Bioinformatics has been a developing field since the beginning of the Human Genome Project nearly 30 years ago. Innovations in both hardware and software have allowed researchers in the field to go from analyzing kilobytes to now what is called Big Data. This helped pave the way for artificial intelligence development and implementation. While these innovations are substantial the field of bioinformatics has been siloed by its respective industries (e.g. Human Health, Animal Health, Human Genetics, and Animal Genetics), which creates an antithetical environment for bioinformatics research and subsequently slows progress in research outcomes.
In an effort to mitigate this issue, the 1Data program was formed as a partnership between Kansas State University-Olathe and University of Missouri-Kansas City (UMKC) to create a clearinghouse for the collection and integration of multiple databases to develop the next generation of approaches from experimental, theoretical and computational perspectives. One of the tools they have created called 1DrugAssist uses information from the FDA’s adverse events database and allows for cross-drug analysis based upon each drug’s respective adverse effects, which serves to assist the developing field of Pharmacovigilance.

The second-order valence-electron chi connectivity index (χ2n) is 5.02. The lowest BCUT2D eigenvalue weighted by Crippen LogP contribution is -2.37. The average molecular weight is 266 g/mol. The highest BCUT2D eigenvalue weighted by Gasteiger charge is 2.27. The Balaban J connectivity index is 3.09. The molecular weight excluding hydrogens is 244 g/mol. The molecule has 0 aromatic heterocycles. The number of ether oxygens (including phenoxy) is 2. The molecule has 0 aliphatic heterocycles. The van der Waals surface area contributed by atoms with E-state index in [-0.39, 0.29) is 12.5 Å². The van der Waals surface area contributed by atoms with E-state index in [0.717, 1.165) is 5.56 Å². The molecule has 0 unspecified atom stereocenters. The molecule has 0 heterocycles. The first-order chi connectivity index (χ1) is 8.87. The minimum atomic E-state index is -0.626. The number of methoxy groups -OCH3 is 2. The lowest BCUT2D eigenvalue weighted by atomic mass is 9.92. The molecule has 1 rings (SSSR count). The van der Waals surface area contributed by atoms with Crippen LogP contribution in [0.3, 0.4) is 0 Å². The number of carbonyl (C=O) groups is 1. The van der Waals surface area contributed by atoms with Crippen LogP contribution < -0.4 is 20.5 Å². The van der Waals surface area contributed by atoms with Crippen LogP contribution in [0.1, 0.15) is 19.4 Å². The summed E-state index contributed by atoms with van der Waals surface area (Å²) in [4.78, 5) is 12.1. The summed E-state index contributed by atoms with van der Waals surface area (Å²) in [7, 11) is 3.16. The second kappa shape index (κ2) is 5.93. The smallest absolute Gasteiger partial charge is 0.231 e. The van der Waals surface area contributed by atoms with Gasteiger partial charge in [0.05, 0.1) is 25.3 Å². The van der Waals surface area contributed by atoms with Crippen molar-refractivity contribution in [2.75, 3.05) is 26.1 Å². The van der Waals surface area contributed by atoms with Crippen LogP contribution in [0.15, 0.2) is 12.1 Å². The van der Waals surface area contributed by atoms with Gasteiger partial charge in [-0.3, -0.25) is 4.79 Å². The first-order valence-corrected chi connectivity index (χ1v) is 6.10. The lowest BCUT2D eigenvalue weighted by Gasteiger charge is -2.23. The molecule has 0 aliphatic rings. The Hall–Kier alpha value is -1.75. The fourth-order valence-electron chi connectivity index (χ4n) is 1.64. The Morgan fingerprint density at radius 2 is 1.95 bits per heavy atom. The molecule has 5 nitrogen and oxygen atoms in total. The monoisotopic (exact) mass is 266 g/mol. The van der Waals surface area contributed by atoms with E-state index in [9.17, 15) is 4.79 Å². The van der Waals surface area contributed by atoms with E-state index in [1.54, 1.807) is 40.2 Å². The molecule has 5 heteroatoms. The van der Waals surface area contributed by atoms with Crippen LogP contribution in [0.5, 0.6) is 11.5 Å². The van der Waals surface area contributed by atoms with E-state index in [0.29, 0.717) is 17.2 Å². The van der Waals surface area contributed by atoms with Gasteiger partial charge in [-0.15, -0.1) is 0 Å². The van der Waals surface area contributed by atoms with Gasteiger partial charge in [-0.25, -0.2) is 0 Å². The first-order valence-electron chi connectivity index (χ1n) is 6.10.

For the past two and a half years, Joshua Staley has played an integral role in this project. He collected and integrated data from disparate data sources; developed analytical tools for protien-drug docking, evolutionary rate analysis, and assessment of cross-species genetic relationships. Staley authored a paper on the writing of a first-of-its-kind master data sharing agreement designed to allow cooperation and sharing of intellectual property between industry and university and presented how it worked earlier this year at the 1Data conference. As well, he co-authored a paper on the integration of Pharmcoviglence and AI using adverse events data from cats and dogs. In this time he earned a Masters of Science in Veterinary Biomedical Sciences from Kansas State University.
As his graduate research assistant appointment comes to an end this December, he is eager to continue researching in the bioinformatics field.